Sherpas are best at charting new courses and paving the way for team success. “Sherpas exhibit courage. For them, opportunities outweigh the fear of failure,” Pajand said. And since more work is being accomplished through networks of teams (teams of teams), the Diplomat is necessary to bring opposing viewpoints together.

Diplomats are socially astute, good at reading people and picking up on signals, especially in situations where clashing views challenge collaborative teamwork. It was Pajand's group taking the role of diplomat that helped make the Harvey recovery effort a success.

“Diplomats appreciate others’ dissimilar views and perspectives,” he said. “They accept discourse as inherently beneficial, and in their interactions with others strive to create win-win-win solutions. Diplomats are good at navigating multiples of most everything — products, locations and markets.”

Ultimately, a leader needs enough stamina and determination to plow ahead and achieve difficult, long-term goals. That's when a Marathoner is needed, someone who can maintain momentum without losing mental energy.

“Marathoners maintain momentum through encouragement of others’ accomplishments and progress,” Pajand said. “They are singularly focused yet have the ability to toggle back and forth between strategy and tactics.”

Leading the way

Designed for emerging managers and supervisors, Leading from Within is an innovative 10-week online course that teaches flexible leadership skills and builds confidence through role play and interactive projects. The course, part of DCE's Modern Leader program, follows Pajand's experience-and-feedback teaching model.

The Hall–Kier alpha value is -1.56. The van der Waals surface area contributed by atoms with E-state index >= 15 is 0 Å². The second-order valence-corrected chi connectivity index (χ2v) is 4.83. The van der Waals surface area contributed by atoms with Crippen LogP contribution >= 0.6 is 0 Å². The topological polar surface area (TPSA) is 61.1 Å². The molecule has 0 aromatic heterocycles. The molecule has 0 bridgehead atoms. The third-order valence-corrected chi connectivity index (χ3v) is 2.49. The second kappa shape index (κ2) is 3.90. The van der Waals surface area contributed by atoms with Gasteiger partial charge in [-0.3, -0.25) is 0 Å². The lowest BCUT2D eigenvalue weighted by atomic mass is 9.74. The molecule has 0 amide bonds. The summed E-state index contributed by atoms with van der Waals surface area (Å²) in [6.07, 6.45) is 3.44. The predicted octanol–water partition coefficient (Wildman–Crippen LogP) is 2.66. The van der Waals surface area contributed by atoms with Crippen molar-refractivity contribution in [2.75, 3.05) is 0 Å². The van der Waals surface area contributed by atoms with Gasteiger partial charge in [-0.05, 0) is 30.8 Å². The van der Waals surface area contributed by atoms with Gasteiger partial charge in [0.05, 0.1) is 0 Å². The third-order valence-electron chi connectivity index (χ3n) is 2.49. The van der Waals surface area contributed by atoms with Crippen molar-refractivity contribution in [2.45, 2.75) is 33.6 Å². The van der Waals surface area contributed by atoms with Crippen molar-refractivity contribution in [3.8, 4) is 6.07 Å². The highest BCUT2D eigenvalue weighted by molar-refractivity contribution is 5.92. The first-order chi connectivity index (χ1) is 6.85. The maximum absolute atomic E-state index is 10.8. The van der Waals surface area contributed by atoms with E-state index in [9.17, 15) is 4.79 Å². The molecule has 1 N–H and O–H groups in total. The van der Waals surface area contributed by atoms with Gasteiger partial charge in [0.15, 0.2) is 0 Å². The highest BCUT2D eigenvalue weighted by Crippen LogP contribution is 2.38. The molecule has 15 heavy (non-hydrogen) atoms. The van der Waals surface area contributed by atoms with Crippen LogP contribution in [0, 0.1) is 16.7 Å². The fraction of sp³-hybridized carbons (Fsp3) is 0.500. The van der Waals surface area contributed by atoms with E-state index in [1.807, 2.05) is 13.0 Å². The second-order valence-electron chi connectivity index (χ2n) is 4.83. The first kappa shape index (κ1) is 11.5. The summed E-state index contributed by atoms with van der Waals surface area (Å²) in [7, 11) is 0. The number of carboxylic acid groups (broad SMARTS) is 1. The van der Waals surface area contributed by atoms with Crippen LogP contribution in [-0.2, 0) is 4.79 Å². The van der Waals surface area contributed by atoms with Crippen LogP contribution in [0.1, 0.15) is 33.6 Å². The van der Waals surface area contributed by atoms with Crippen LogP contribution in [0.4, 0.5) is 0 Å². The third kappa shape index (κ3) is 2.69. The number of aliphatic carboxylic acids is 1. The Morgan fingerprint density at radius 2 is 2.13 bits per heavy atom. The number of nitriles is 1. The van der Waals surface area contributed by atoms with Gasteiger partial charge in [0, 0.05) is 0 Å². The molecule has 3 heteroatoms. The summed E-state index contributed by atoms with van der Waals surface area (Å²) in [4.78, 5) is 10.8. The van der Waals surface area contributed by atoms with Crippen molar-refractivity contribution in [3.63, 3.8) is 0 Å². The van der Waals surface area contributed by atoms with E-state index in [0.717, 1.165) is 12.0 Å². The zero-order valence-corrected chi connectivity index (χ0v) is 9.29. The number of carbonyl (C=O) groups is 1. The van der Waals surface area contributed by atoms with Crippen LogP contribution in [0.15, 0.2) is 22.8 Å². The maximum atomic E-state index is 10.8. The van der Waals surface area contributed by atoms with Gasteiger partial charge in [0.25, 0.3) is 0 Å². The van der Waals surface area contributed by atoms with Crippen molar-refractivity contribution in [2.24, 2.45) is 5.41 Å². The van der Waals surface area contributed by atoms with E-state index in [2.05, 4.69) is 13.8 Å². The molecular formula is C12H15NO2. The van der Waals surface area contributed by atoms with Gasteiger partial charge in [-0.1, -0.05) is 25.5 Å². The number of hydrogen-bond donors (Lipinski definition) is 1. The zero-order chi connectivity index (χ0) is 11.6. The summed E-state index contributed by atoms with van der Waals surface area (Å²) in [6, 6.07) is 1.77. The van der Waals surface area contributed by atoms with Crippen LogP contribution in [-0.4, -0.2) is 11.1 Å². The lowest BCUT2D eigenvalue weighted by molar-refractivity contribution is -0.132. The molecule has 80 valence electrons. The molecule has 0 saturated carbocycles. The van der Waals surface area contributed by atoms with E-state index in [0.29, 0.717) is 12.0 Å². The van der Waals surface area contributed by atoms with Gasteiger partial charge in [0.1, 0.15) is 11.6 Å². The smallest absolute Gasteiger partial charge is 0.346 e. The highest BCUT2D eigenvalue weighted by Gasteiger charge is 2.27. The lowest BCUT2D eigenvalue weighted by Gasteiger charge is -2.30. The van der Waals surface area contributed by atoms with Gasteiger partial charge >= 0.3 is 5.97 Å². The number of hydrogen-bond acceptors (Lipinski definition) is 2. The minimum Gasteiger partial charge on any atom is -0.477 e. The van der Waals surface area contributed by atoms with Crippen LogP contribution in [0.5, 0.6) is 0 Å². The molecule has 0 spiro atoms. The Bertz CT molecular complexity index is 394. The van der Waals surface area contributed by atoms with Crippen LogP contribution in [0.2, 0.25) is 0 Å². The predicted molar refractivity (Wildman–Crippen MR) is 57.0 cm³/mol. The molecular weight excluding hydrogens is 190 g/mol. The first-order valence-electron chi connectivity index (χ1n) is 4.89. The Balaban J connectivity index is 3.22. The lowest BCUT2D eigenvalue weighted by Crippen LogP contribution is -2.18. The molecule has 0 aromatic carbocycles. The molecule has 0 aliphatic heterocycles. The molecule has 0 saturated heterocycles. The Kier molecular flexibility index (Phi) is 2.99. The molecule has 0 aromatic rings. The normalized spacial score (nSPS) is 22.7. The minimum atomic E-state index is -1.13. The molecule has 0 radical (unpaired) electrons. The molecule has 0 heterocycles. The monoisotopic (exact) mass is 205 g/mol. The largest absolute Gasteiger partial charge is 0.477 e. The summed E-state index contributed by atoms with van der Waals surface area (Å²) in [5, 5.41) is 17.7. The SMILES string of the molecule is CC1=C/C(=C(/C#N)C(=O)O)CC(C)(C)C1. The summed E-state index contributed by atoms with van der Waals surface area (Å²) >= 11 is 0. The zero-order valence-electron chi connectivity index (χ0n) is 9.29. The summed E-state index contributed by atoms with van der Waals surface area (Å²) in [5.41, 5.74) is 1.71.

“I believe in learning from direct experience,” Pajand said. “Experience forms 70% of learning, formal education is about 10%, and 20% of expertise is learned from your peers. Students will get experience dealing with real-world situations while getting valuable peer feedback along the way.”

Participants will create adaptable strategic plans, learn how to delegate and utilize their resources effectively. Each week they get a different scenario, a challenge they need to navigate by taking on one of the Four Personas.

After recording the results on their phones, participants post their projects online, where others can offer feedback, Pajand said. “I might tell them that the director just walked in with a complex problem that they need to solve as a sage, or maybe a diplomat, and then they record their solutions.”

Leading from Within is a critical first step, since few placed in a new leadership role are prepared to succeed. According to statistics from Korn Ferry International, 80% of first-time managers fail at their leadership positions, mostly due to a lack of experience playing a multitude of shifting roles, Pajand said.

“Most middle managers aren't ready or prepared,” he said. “Leaders have to deal with a lot more change in a much shorter time span than in previous eras. They face circumstances that require doing things differently and embracing change.”

Learning to adapt to the Four Faces can be a highly effective tool for navigating the winds of change — whether it's the global economy or the climate.